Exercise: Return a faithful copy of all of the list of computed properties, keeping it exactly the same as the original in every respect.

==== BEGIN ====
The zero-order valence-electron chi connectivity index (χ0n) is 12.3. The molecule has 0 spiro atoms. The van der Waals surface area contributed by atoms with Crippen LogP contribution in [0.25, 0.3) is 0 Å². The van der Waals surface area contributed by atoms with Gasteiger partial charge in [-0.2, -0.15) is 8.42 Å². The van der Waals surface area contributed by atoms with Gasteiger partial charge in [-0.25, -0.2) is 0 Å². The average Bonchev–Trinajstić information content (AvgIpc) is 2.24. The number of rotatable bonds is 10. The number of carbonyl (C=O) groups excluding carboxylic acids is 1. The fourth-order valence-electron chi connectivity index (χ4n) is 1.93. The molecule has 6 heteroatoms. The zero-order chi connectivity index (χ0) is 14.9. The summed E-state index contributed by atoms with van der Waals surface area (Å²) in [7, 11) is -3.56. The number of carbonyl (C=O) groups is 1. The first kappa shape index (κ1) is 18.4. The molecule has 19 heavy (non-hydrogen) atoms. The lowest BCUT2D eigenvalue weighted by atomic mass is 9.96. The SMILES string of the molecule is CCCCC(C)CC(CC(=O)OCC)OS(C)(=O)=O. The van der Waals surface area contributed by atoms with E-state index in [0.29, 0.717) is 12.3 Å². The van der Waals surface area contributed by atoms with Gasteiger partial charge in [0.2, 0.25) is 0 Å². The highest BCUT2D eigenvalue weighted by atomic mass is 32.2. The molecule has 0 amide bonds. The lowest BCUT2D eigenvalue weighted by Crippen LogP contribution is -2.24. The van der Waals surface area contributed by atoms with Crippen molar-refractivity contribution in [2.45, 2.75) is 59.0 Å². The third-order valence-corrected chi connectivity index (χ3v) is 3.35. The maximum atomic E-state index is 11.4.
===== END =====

The zero-order valence-electron chi connectivity index (χ0n) is 12.3. The molecule has 0 spiro atoms. The van der Waals surface area contributed by atoms with Crippen LogP contribution in [0.25, 0.3) is 0 Å². The van der Waals surface area contributed by atoms with Gasteiger partial charge in [-0.2, -0.15) is 8.42 Å². The van der Waals surface area contributed by atoms with Gasteiger partial charge in [-0.25, -0.2) is 0 Å². The average Bonchev–Trinajstić information content (AvgIpc) is 2.24. The number of rotatable bonds is 10. The number of carbonyl (C=O) groups excluding carboxylic acids is 1. The fourth-order valence-electron chi connectivity index (χ4n) is 1.93. The molecule has 6 heteroatoms. The zero-order chi connectivity index (χ0) is 14.9. The summed E-state index contributed by atoms with van der Waals surface area (Å²) in [7, 11) is -3.56. The number of carbonyl (C=O) groups is 1. The first kappa shape index (κ1) is 18.4. The molecule has 19 heavy (non-hydrogen) atoms. The lowest BCUT2D eigenvalue weighted by atomic mass is 9.96. The SMILES string of the molecule is CCCCC(C)CC(CC(=O)OCC)OS(C)(=O)=O. The van der Waals surface area contributed by atoms with E-state index in [0.29, 0.717) is 12.3 Å². The van der Waals surface area contributed by atoms with Gasteiger partial charge in [0.2, 0.25) is 0 Å². The highest BCUT2D eigenvalue weighted by atomic mass is 32.2. The molecule has 0 amide bonds. The lowest BCUT2D eigenvalue weighted by Crippen LogP contribution is -2.24. The van der Waals surface area contributed by atoms with Crippen molar-refractivity contribution in [2.45, 2.75) is 59.0 Å². The third-order valence-corrected chi connectivity index (χ3v) is 3.35. The maximum atomic E-state index is 11.4.